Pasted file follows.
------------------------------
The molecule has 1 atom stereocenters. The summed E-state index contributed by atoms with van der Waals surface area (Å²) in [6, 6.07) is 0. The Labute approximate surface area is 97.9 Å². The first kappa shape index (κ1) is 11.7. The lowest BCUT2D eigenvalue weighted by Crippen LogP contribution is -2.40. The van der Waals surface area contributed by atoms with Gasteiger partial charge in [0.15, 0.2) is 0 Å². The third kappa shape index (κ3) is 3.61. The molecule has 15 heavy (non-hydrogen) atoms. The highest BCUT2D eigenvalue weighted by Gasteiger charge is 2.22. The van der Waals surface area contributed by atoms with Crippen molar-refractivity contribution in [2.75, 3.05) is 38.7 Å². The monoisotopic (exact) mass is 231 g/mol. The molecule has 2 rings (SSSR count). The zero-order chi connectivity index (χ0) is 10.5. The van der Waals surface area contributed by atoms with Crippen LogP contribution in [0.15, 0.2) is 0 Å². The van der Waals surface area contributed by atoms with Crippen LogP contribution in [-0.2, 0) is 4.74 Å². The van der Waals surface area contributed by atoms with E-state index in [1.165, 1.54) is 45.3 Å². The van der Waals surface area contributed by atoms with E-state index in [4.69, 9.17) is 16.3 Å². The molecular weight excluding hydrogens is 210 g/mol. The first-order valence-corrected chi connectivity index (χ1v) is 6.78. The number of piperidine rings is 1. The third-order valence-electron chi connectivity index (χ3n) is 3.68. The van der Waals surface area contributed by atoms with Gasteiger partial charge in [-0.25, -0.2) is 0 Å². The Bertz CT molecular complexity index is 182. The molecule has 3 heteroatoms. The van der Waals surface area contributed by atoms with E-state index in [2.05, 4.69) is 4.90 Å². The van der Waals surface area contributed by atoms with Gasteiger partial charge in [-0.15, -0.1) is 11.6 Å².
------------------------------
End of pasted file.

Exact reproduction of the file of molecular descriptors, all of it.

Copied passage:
The molecule has 1 atom stereocenters. The summed E-state index contributed by atoms with van der Waals surface area (Å²) in [6, 6.07) is 0. The Labute approximate surface area is 97.9 Å². The first kappa shape index (κ1) is 11.7. The lowest BCUT2D eigenvalue weighted by Crippen LogP contribution is -2.40. The van der Waals surface area contributed by atoms with Gasteiger partial charge in [0.15, 0.2) is 0 Å². The third kappa shape index (κ3) is 3.61. The molecule has 15 heavy (non-hydrogen) atoms. The highest BCUT2D eigenvalue weighted by Gasteiger charge is 2.22. The van der Waals surface area contributed by atoms with Crippen molar-refractivity contribution in [2.75, 3.05) is 38.7 Å². The monoisotopic (exact) mass is 231 g/mol. The molecule has 2 rings (SSSR count). The zero-order chi connectivity index (χ0) is 10.5. The van der Waals surface area contributed by atoms with Crippen LogP contribution in [0.15, 0.2) is 0 Å². The van der Waals surface area contributed by atoms with Crippen LogP contribution in [-0.2, 0) is 4.74 Å². The van der Waals surface area contributed by atoms with E-state index in [1.165, 1.54) is 45.3 Å². The van der Waals surface area contributed by atoms with E-state index in [4.69, 9.17) is 16.3 Å². The molecular weight excluding hydrogens is 210 g/mol. The first-order valence-corrected chi connectivity index (χ1v) is 6.78. The number of piperidine rings is 1. The third-order valence-electron chi connectivity index (χ3n) is 3.68. The van der Waals surface area contributed by atoms with Gasteiger partial charge in [-0.25, -0.2) is 0 Å². The Bertz CT molecular complexity index is 182. The molecule has 3 heteroatoms. The van der Waals surface area contributed by atoms with E-state index in [2.05, 4.69) is 4.90 Å². The van der Waals surface area contributed by atoms with Gasteiger partial charge in [-0.15, -0.1) is 11.6 Å².